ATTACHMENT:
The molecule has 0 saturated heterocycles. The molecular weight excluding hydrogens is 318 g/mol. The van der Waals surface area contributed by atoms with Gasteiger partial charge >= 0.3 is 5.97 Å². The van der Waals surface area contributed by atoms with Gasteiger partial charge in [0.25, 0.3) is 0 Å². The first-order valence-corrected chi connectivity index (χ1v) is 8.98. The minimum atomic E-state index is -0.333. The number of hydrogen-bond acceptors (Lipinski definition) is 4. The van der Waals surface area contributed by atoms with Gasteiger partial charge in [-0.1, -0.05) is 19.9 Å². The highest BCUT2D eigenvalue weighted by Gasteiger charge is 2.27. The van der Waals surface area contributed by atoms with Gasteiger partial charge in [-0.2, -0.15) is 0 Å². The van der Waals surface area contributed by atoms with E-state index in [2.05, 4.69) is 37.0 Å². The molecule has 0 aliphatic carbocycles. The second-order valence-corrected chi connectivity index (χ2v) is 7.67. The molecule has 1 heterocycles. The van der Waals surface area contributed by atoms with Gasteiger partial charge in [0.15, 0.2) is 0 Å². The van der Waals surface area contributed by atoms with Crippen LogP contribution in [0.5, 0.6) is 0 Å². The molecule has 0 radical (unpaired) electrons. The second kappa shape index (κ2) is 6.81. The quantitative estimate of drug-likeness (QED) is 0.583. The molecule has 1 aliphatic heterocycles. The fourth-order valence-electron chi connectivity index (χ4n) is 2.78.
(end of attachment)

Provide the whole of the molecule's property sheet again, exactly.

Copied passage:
The molecule has 0 saturated heterocycles. The molecular weight excluding hydrogens is 318 g/mol. The van der Waals surface area contributed by atoms with Gasteiger partial charge >= 0.3 is 5.97 Å². The van der Waals surface area contributed by atoms with Gasteiger partial charge in [0.25, 0.3) is 0 Å². The first-order valence-corrected chi connectivity index (χ1v) is 8.98. The minimum atomic E-state index is -0.333. The number of hydrogen-bond acceptors (Lipinski definition) is 4. The van der Waals surface area contributed by atoms with Gasteiger partial charge in [-0.1, -0.05) is 19.9 Å². The highest BCUT2D eigenvalue weighted by Gasteiger charge is 2.27. The van der Waals surface area contributed by atoms with Gasteiger partial charge in [-0.2, -0.15) is 0 Å². The van der Waals surface area contributed by atoms with E-state index in [2.05, 4.69) is 37.0 Å². The molecule has 0 aliphatic carbocycles. The second-order valence-corrected chi connectivity index (χ2v) is 7.67. The molecule has 1 heterocycles. The van der Waals surface area contributed by atoms with Gasteiger partial charge in [0.15, 0.2) is 0 Å². The van der Waals surface area contributed by atoms with Crippen LogP contribution in [0.5, 0.6) is 0 Å². The molecule has 0 radical (unpaired) electrons. The second kappa shape index (κ2) is 6.81. The quantitative estimate of drug-likeness (QED) is 0.583. The molecule has 1 aliphatic heterocycles. The fourth-order valence-electron chi connectivity index (χ4n) is 2.78.